pretend never supped at the popular table.
Like a barn in Faulkner story… every song
is ready to catch fire. Slow fuses throughout,
rocking chair rhythms. Has the acrid flavor
of moonshine with plenty of kick that catches
up to you long after you have imbibed the
lyrics. Perfect for that Belladonna/Joe Ed
team show! Gothic chamber country rides on….
Slap a retro-EARGASM sticker on this nugget. The
best new wave album to come down the pike in some
time. The panicky lead singer (Todd Baechle), the
sense of detachment, the air raid “subtlety” of
synthesizer, the little machine gun guitar rounds,
unabashed drum machines w/ their insistent slap
of digital ass. This supernovas on the promise of
their early (and excellent) 7″ split “Brokers,
Priests, Analysts” I am an unfair judge because
right now I’m 100% infatuated with this. “Control”
(about orchestral conductors in the dark) is a
massive masterpiece. Killer treated vox thoughout,
add some cello for the ultimate in pop. Omaha,
where infection meets confection.
A simple sampled tramp’s prayer song unravels to reveal an amazingly rich orchestral life. Casual listening will miss the gradual momentous emotional shifts. This is actually a recreation/re-issue of the original sparked by fan and guest vocalist on the epilogue – Tom Waits. An excellent library add, excerpted overplay wouldn’t do this justic, invoke occasionally for lengthy stare-at-the-ceiling existential crises or fill an absent Public Affairs slot with this gorgeous listener epiphany generator.
-Thurston Hunger 7/13 1997
The mandala mandate continues. It may have started out as a crash hash course, but at this point one assumes the Girl’s devotion pure. “Borungku Si Derita” is one of them thar A-minory ballads which, despite achingly anthemic vocals, tastes like Middle-Eastern Meatloaf to me. “Abydos” however is a fine Hindu-Flamenco Locomotive Surf instro and “Carousel Tapsel” spins a Ferris prayer wheel of vocals chasing guitar melody chasing percussion slaps of the acoustic melody. Hello Dalai Lama.
Technically black is not a color, but the absence thereof. Similarly, silence is not a sound, but its absence. And yet silence is critical to Arvo Part’s sonic palette. Aural afterimages echo as quiet caverns of drone. Dissonant tension stretches taught across gaps between notes.
Arvo Part is dynamics. Stark yet strangely serene solitude. Quiet majesty. Ethereality. “Litany” is an epic offering, English lyrics transcribed from prayer are felt rather than heard, thanks to the Hilliard Ensemble’s “volume pedal” grace. “Psalom” is a latticework of breaths on strings. “Trisagion” is the sound of a high priest walking at midnight among the dead upon a battlefield in a religious war. Faith and doubt commune. Music for epiphany.
Thurston Hunger 10/23 1996
A concept 7″ exploring the vast reaches of sci-fi B Movies – mixing
levitation and levity with just enough fi, detuned guitar and detoxed
vox. “Comrade Cosmonaut” parallels the former Soviet Union with a
former red giant star flamed out into a flickering white dwarf. “Bad Aliens”
takes an eastern scale and sketches worst possible scenarios for
close encounters. “Galactic Living Family” is like the anthem for an
inter-species, outer-space equivalent of the Indian Guides. Complete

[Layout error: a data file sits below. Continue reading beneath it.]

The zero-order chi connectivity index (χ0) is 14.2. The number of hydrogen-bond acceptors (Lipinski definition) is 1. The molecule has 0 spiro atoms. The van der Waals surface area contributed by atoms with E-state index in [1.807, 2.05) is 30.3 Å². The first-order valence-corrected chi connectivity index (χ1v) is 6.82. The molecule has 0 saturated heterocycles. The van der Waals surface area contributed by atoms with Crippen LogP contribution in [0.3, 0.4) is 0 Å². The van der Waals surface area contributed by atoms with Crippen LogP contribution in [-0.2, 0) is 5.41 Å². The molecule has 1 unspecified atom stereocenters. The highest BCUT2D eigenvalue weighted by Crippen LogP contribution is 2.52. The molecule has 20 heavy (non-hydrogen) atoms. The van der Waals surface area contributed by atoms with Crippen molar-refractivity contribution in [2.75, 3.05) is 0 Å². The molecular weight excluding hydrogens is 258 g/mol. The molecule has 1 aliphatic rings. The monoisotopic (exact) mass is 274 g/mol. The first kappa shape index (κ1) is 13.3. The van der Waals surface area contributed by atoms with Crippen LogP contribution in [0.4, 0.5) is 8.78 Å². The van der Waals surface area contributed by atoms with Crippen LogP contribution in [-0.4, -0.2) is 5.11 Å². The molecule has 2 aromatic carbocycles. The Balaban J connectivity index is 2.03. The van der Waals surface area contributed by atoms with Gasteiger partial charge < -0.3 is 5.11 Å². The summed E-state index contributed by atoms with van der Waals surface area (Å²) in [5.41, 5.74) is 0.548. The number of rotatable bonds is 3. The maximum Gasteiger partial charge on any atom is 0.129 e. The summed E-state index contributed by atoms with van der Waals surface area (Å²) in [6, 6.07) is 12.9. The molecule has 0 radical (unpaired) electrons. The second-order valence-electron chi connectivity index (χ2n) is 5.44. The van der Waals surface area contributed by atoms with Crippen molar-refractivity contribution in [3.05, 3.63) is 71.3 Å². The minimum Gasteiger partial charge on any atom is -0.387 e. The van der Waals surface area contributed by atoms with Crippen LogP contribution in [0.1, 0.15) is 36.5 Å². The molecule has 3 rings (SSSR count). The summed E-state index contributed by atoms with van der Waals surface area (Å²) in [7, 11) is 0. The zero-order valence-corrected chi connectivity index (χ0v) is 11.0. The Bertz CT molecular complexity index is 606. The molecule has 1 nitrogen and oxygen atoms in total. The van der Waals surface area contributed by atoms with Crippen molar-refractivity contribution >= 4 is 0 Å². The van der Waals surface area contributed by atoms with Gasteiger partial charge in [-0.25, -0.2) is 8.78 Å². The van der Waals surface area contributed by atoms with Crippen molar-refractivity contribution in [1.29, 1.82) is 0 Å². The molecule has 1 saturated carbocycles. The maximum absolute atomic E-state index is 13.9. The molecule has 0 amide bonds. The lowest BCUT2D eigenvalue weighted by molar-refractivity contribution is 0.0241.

with too many words stuffed into the hilarious couplets…and ocarina too!
The truth ain’t out there, it’s right here.
This latest LP from Gate (the solo/side project of Dead C. guitarist, Michael Morley) is a reissue of a 1991 cassette only release on Morley’s own Precious Metal label. The sound here is similar to the Dead C. (in fact, ‘Hope? and ‘Constellations? were later recorded by the Dead C.), although these tracks have a noticeably more ‘normal? song structure. Each side begins with a quietier, somber track which is followed by two tracks of dense Dead C. distorto-disintegration. The final track on each side is short. ‘Evidence? is a spliced tape sampler and ‘Forced Sight? is an excellent track with thick feedback over a droning organ. A great record: possibly my favorite by the Dead C. or any of its members. Play! DL
Note – This is an archival review. This CD was originally added to KFJC’s library in 1994. It is a long-running tradition at KFJC for DJs to add their own comments to these ‘official? reviews. As a matter of historical context and plain ol? ‘purient interest?, these comments (mis-spellings and all!) are provided below.
An impressive demonstration of quality and quantity – Gram White
It’s in the numbers – Dominic Trix
Another blast from the prolific Sun City Girls. Most of the tracks exhibit their trademark
eastern influences with lots of chanting, an emphasis on percussion, and twisted,
psychotic instrumental workouts. A couple of the tracks, however, have an almost
‘normal? pop/rock sound. Yes, this is probably their most accessible release to date, but
it is still great. Hopefully, those of you who’ve been scared by their previous releases
will now give some airtime to one of the most innovative artists going. One of the best
releases of the year. Play! DL
Note – This is an archival review. This CD was originally added to KFJC’s library in 1993.
It is a long-running tradition at KFJC for DJs to add their own comments to these ‘official?
reviews. As a matter of historical context and plain ol? ‘purient interest?, these comments
(mis-spellings and all!) are provided below.
Fukin’ Grate Record – Angus Grim
This is definitely more accessible than their previous material that I have heard. Tracks, 1, 2, and 7 are pretty cool. – Slade Grantham
12345 S. El Monte Road Los Altos Hills, California 94022
Public Inspection File